Although biodiesel is drawing increasing attention from automakers, policymakers and farmers, there is another biofuel that can be used in diesel engines: straight vegetable oil, or SVO.
The two approaches, although apparently similar, are operationally and philosophically quite different. Broadly stated, you can either modify (refine) plant oil to create biodiesel to run in an unmodified diesel engine, or you can modify an engine system to allow it to use unaltered vegetable oil.
Journey to Forever, a terrific resource on multiple aspects of sustainability, puts it this way:
Does the SVO option work? Yes—IF you go about it the right way. It’s not quite that simple a choice. For one thing, if you want to use waste vegetable oil, which is often free, you’re going to have to process it anyway, though less so than to make biodiesel. And it still might not be a very good fuel.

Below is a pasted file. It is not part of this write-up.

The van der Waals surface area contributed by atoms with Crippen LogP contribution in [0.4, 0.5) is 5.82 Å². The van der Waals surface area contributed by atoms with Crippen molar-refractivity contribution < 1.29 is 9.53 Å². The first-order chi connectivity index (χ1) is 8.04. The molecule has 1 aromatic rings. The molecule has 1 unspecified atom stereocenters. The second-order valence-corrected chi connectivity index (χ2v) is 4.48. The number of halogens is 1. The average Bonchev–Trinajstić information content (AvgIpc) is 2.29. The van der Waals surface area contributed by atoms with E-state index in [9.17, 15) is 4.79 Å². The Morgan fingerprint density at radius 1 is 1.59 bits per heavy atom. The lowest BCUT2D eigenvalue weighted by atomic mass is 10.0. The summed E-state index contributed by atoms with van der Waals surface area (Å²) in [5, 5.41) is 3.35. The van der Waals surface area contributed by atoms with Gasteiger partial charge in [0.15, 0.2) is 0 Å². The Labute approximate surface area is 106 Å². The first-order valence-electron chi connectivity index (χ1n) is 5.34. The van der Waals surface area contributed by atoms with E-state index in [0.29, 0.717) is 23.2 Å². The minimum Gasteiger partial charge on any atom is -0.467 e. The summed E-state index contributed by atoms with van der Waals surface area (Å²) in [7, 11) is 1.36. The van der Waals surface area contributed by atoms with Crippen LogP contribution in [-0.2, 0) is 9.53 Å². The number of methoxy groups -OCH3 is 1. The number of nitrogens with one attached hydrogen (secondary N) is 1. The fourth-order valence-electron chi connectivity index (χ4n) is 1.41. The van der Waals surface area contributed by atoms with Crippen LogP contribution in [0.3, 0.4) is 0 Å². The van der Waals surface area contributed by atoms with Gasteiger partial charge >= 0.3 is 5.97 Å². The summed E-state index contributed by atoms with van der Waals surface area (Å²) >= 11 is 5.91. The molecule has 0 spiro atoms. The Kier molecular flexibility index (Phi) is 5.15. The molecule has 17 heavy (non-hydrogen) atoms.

The main problem is that vegetable oil is much more viscous (thicker) than conventional diesel fuel. It must be heated (thinned) so that it can be properly atomised by the fuel injectors. If it’s not properly atomised, it won’t burn properly, forming deposits on the injectors and in the cylinder head, leading to poor performance, higher emissions, and reduced engine life.
Nonetheless, experience is showing that SVO systems are a practical proposition with a lot of advantages to offer, not least of all that using SVO can be cheaper than turning it into biodiesel and uses less energy than making biodiesel does.
But you have to be willing to take on the modifications. For those inclined to a D-I-Y project, there are a number of resources and kits available.
I will start including SVO on the site, including product news and lifecycle and emissions studies.
A few SVO links and online resources